- The Washington Times - Saturday, September 14, 2002

NEW YORK Though the price of crude oil is high and could go higher, energy experts do not expect consumers to be pinched too much when fueling their cars and heating their homes in the months ahead.
The heightened prospect of war with Iraq and declining inventories of crude have put the price of oil near $30 a barrel. But barring a few worst-case scenarios, energy traders and analysts say the supply and output of refined products should be ample to meet demand and keep prices at reasonable levels through January.
"There's plenty of gasoline, a really comfortable amount of diesel fuel and beaucoup heating oil supplies," said Tom Kloza, director of the Oil Price Information Service, a Lakewood, N.J., publisher of industry data.
Crude oil prices have been inflated long enough, though, that consumers should expect gasoline and heating oil prices to nudge modestly higher in coming weeks, Mr. Kloza said.
Even so, futures prices for heating oil and gasoline ended the week below year-ago levels and the president of the American Petroleum Institute, Red Cavaney, told Congress this week that the country was in "good shape" on the supply front.
The nationwide supply of distillate fuel, which includes diesel and heating oil, stood at 134 million barrels on Tuesday, a 12 percent increase compared with last year, according to API. Gasoline supplies were 6 percent higher than a year ago at 206.5 million barrels.
Although conditions are pretty good for consumers, it has been a miserable time for refining companies. With the price of crude rising faster than prices for gasoline and heating oil, profit margins are being squeezed.
Shares of San Antonio-based Tesoro Petroleum are down 75 percent since the beginning of the year, when the price of crude started its steady climb. The stock price of Valero Energy, a crosstown rival, has fallen 20 percent during the same period.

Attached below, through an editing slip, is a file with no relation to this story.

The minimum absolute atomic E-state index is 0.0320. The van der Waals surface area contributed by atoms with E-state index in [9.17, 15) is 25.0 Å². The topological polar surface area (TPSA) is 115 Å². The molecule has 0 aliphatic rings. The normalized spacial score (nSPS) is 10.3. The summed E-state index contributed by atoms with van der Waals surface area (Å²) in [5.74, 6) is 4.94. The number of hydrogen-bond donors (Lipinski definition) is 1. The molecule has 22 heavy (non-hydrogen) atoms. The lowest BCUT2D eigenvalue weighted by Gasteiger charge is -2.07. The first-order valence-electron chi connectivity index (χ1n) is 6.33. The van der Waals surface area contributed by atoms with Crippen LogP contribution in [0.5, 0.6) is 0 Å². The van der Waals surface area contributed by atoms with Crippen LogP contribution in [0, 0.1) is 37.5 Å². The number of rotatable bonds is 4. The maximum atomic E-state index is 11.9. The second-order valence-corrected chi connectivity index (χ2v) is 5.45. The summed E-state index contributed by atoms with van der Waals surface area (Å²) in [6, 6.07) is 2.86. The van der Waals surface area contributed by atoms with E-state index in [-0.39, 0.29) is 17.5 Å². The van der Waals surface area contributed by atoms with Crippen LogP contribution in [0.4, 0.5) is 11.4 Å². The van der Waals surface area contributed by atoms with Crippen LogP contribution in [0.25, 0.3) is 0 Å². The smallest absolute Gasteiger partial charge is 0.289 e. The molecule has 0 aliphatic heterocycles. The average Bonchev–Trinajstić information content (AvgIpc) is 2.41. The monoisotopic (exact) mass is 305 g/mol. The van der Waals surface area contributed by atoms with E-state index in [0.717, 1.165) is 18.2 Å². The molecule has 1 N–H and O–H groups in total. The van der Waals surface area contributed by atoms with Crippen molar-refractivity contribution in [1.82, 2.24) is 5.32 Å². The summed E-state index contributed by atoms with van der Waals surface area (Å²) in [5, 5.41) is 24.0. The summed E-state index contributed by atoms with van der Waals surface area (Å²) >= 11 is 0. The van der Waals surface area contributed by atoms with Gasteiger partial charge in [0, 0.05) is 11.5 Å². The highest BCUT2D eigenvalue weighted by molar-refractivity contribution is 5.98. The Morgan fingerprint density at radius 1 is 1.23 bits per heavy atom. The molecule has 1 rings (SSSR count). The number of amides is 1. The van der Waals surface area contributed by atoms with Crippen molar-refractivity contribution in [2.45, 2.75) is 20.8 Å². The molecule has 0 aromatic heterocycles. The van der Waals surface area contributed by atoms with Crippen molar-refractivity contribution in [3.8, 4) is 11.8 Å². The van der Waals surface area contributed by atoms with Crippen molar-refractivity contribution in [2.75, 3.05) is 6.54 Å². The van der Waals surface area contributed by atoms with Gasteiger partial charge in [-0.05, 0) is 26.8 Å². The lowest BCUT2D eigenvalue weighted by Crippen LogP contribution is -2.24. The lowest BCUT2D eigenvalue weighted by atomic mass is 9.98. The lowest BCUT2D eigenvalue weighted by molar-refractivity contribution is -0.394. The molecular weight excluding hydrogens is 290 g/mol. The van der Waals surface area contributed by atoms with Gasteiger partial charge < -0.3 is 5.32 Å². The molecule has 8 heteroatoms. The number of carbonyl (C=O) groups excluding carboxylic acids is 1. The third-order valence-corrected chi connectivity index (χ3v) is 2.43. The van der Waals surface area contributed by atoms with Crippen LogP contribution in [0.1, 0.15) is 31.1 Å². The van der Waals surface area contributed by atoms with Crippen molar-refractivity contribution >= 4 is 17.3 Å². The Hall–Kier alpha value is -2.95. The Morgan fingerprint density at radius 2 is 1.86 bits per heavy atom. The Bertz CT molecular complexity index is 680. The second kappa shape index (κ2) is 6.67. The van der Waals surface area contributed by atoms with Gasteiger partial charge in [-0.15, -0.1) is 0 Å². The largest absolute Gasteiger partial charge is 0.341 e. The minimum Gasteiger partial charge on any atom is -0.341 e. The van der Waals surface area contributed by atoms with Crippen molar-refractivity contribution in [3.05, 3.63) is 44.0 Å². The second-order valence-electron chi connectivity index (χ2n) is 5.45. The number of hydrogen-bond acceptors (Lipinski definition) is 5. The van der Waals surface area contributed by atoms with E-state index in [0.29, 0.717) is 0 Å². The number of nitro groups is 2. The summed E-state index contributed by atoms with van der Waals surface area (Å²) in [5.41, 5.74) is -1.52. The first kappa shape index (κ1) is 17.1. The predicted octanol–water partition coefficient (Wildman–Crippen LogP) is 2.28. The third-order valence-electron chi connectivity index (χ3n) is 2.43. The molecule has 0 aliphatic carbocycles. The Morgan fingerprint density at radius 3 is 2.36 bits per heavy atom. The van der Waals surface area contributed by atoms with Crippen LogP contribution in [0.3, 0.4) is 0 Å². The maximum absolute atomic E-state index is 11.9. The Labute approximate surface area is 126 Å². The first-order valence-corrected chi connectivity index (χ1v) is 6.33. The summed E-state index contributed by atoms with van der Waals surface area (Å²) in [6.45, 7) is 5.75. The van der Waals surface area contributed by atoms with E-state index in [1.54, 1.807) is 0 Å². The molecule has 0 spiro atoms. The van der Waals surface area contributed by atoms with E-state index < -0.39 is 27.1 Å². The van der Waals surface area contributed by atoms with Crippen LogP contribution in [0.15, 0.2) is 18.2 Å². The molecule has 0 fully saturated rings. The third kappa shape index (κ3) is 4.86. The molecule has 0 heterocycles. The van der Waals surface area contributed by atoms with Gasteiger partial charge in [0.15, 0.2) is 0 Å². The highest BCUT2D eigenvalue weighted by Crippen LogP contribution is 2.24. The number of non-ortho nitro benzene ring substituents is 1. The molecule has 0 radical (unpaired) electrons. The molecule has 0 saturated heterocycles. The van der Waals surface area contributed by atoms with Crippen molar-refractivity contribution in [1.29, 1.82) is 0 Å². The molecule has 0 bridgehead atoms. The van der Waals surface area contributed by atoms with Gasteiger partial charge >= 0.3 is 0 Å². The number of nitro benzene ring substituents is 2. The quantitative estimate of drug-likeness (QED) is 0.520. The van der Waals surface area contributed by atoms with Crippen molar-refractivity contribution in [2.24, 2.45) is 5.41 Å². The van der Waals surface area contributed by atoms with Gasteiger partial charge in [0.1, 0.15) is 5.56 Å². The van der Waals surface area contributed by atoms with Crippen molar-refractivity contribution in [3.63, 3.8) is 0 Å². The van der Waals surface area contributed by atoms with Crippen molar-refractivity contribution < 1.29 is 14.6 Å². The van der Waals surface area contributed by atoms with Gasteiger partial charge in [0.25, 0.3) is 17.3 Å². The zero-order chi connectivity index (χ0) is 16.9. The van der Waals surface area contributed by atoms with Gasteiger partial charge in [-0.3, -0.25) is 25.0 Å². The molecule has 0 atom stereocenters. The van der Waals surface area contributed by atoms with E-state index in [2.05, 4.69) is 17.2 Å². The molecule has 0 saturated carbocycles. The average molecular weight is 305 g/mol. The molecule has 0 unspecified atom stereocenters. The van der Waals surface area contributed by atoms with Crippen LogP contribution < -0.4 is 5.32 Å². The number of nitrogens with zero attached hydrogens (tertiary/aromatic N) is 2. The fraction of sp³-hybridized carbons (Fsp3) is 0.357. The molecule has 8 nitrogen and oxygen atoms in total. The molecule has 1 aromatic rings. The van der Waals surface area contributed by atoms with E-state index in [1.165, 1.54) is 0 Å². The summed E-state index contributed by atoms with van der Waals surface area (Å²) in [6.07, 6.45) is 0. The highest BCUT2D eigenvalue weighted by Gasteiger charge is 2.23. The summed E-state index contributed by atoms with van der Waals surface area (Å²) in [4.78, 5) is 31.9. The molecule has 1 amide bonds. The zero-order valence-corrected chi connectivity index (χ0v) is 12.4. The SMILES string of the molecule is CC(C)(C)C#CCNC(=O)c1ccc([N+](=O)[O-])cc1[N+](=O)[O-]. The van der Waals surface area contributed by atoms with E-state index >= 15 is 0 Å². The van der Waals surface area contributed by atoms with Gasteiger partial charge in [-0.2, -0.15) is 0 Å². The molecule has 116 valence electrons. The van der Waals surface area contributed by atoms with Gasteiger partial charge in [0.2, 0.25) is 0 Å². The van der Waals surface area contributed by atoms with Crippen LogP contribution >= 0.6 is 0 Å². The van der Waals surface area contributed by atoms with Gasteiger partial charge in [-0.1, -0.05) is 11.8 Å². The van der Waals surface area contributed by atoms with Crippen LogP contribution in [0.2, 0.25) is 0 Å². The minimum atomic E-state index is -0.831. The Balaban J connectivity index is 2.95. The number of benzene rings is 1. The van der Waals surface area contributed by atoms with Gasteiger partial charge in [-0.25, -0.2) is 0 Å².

Analysts cautioned that conditions could change.
Autumn is when refiners temporarily shut down their facilities for maintenance and industry watchers expect some financially strapped companies to stay closed longer than usual because there is no economic incentive to increase output.
"Production will get cut back significantly," said Ed Silliere, vice president of risk management for Energy Merchant LLC in New York.
Supplies could also dwindle if temperatures drop sharply this fall and homeowners crank up their thermostats earlier than usual. That could strain the industry's ability to satisfy demand when the coldest months of winter arrive.
Homeowners and motorists caught a break on prices in the winter because of the combined effects of the recession, warmer-than-usual temperatures and fewer people traveling after September 11.
Generally speaking, heating oil and gasoline prices increase by 2.5 cents per gallon with each $1 rise in the price of crude, which settled at $29.81 a barrel yesterday on the New York Mercantile Exchange.
Crude prices could soar above $35 a barrel if in one of several worst-case scenarios cited by analysts Iraq responded to a U.S.-led attack by bombing the oil fields and refineries of Saudi Arabia or other oil-producing nations. "That's a very low probability," said Ken Miller, an analyst at Purvin & Gertz in Houston.
President Bush met in New York yesterday with leaders from 11 African nations, many of which are steady oil producers, as the administration sought to secure supplies ahead of any military action against Iraq.
Iraq is producing less than 500,000 barrels of crude per day, an amount that could be replaced by other members of the Organization of Petroleum Exporting Countries as well as non-OPEC producers, such as Russia or Mexico.
Crude was priced at $25.08 on the first day of trading in June and has risen almost 20 percent since then even though domestic supplies are down 2 percent from last year.

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